Heidi and Brenda, do you have slings? Or Over-the-Shoulder-Baby-Holders? Those totally saved us. We put the baby on in the morning, and only took him out for play and diaper changes! As long as he was in the sling, he was totally happy! When he was in the car seat or stroller, he screamed.

Everyone told us we'd spoil him, and that we should let him scream it out, but they didn't have to live with him. We carried him constantly for a year, and then whenever he wanted to be carried (which was often)for another year , and he is now the easiest 8-year-old I know. He was also really, really good with his little sister (2 1/2 years younger), and was never ever jealous. He would carry her, hold her, sing to her, all the stuff we did for him. He still does, in fact.

Share this post


Link to post
Share on other sites

Thanks everyone for your encouragement.

I have been gluten free with the exception of oats for about 5 weeks. I have seen HUGE improvement in DS. He has never had wheat with the exception of one time. (small amt of homemade wheat bread). This week DS has taken 2-3 hr naps everyday and he is only getting up once at night during a 12 hr time frame. And the remarkable thing is I nurse him and he goes right back to sleep. None of this awake for hours stuff. Woo hoo :)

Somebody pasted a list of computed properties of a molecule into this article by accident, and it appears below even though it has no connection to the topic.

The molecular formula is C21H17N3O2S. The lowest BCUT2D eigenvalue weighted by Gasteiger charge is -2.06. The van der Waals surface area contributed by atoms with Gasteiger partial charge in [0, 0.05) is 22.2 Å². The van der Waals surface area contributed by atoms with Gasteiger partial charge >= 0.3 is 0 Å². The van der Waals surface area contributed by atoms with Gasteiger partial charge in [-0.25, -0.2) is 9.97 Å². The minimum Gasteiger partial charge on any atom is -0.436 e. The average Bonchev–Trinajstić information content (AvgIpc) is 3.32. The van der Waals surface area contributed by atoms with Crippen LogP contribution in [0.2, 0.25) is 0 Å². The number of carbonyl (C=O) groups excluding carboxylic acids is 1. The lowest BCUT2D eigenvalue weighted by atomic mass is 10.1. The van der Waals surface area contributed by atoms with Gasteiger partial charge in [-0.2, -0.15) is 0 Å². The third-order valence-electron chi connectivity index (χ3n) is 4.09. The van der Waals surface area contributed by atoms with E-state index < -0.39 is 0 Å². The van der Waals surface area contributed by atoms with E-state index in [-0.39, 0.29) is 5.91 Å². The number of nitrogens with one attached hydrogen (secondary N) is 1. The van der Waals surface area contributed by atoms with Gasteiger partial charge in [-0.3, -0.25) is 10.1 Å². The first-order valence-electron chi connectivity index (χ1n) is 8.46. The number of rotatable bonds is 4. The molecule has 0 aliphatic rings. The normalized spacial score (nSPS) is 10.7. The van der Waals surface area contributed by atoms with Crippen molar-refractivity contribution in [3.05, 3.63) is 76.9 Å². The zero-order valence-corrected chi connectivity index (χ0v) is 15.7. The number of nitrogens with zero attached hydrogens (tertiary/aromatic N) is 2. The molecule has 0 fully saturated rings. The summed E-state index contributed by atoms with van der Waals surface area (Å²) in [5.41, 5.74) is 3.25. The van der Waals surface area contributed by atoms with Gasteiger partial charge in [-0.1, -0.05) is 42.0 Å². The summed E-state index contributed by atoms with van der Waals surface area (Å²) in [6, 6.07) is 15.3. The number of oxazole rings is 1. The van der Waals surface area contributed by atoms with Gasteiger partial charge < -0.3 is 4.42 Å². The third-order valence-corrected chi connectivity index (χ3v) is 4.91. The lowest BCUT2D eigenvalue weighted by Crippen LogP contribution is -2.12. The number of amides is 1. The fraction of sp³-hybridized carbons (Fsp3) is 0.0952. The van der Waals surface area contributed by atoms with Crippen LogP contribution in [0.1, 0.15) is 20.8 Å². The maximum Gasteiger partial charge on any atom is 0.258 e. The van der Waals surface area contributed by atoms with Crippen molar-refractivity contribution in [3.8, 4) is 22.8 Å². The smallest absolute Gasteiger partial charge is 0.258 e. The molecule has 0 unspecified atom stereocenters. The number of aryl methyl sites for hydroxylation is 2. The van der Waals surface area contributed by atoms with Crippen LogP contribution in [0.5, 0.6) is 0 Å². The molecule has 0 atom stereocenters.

I can relate to you PacerNYC with not suspecting gluten. I had suspected dairy and I've been off dairy for quite some time but had someone told me 6 months ago to go off wheat I probably would have laughed in there face. And the amazing thing to me is how what I eat affects how my son sleeps. Who would have guessed that?

Thanks for the heads up on vaccines. I had been pondering refusing his vaccines for awhile until his sleeping had settled down. I can't correlate his sleep with vaccines since he was messed up from birth.

QUESTION? Is celiac and gluten intolerance and wheat sensitivities all the same thing? Or do people just use those terms interchangably as referring to someone who is sensitive to wheat and gluten in varying degrees?

Share this post


Link to post
Share on other sites


Ads by Google:


Thanks everyone for your encouragement.

I

QUESTION? Is celiac and gluten intolerance and wheat sensitivities all the same thing? Or do people just use those terms interchangably as referring to someone who is sensitive to wheat and gluten in varying degrees?